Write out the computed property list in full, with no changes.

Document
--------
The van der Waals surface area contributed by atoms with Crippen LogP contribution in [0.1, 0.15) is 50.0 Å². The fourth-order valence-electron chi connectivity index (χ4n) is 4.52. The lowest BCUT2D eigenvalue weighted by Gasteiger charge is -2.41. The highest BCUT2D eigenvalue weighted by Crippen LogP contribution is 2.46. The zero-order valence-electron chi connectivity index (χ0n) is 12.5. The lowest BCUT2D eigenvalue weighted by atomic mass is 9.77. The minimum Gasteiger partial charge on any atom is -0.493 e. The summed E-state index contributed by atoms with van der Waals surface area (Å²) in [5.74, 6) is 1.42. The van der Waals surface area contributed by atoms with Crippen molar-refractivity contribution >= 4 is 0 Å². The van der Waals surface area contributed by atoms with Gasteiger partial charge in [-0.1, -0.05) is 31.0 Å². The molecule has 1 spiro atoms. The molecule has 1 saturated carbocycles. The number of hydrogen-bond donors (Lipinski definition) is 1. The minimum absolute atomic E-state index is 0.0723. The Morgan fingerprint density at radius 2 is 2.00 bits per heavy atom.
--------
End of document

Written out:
The van der Waals surface area contributed by atoms with Crippen LogP contribution in [0.1, 0.15) is 50.0 Å². The fourth-order valence-electron chi connectivity index (χ4n) is 4.52. The lowest BCUT2D eigenvalue weighted by Gasteiger charge is -2.41. The highest BCUT2D eigenvalue weighted by Crippen LogP contribution is 2.46. The zero-order valence-electron chi connectivity index (χ0n) is 12.5. The lowest BCUT2D eigenvalue weighted by atomic mass is 9.77. The minimum Gasteiger partial charge on any atom is -0.493 e. The summed E-state index contributed by atoms with van der Waals surface area (Å²) in [5.74, 6) is 1.42. The van der Waals surface area contributed by atoms with Crippen molar-refractivity contribution >= 4 is 0 Å². The van der Waals surface area contributed by atoms with Gasteiger partial charge in [-0.1, -0.05) is 31.0 Å². The molecule has 1 spiro atoms. The molecule has 1 saturated carbocycles. The number of hydrogen-bond donors (Lipinski definition) is 1. The minimum absolute atomic E-state index is 0.0723. The Morgan fingerprint density at radius 2 is 2.00 bits per heavy atom.